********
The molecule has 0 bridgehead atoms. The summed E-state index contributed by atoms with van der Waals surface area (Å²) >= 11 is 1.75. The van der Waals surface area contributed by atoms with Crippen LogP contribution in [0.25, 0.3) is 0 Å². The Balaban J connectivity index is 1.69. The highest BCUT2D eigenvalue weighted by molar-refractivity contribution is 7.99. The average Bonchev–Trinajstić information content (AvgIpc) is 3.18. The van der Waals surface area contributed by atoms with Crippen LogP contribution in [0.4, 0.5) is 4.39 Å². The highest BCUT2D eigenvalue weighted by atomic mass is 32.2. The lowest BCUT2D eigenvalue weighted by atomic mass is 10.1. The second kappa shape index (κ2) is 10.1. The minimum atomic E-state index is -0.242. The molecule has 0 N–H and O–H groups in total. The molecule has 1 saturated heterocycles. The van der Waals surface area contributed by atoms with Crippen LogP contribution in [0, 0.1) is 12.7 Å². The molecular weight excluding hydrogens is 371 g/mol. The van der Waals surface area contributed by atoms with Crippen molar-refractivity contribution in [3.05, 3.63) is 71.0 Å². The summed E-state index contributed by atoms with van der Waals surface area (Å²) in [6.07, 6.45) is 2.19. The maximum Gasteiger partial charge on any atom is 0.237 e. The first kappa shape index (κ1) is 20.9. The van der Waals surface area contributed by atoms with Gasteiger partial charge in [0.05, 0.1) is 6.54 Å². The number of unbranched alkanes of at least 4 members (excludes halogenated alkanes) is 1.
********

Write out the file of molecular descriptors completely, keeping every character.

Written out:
The molecule has 0 bridgehead atoms. The summed E-state index contributed by atoms with van der Waals surface area (Å²) >= 11 is 1.75. The van der Waals surface area contributed by atoms with Crippen LogP contribution in [0.25, 0.3) is 0 Å². The Balaban J connectivity index is 1.69. The highest BCUT2D eigenvalue weighted by molar-refractivity contribution is 7.99. The average Bonchev–Trinajstić information content (AvgIpc) is 3.18. The van der Waals surface area contributed by atoms with Crippen LogP contribution in [0.4, 0.5) is 4.39 Å². The highest BCUT2D eigenvalue weighted by atomic mass is 32.2. The lowest BCUT2D eigenvalue weighted by atomic mass is 10.1. The second kappa shape index (κ2) is 10.1. The minimum atomic E-state index is -0.242. The molecule has 0 N–H and O–H groups in total. The molecule has 1 saturated heterocycles. The van der Waals surface area contributed by atoms with Crippen LogP contribution in [0, 0.1) is 12.7 Å². The molecular weight excluding hydrogens is 371 g/mol. The van der Waals surface area contributed by atoms with Crippen molar-refractivity contribution in [3.05, 3.63) is 71.0 Å². The summed E-state index contributed by atoms with van der Waals surface area (Å²) in [6.07, 6.45) is 2.19. The maximum Gasteiger partial charge on any atom is 0.237 e. The first kappa shape index (κ1) is 20.9. The van der Waals surface area contributed by atoms with Gasteiger partial charge in [0.05, 0.1) is 6.54 Å². The number of unbranched alkanes of at least 4 members (excludes halogenated alkanes) is 1.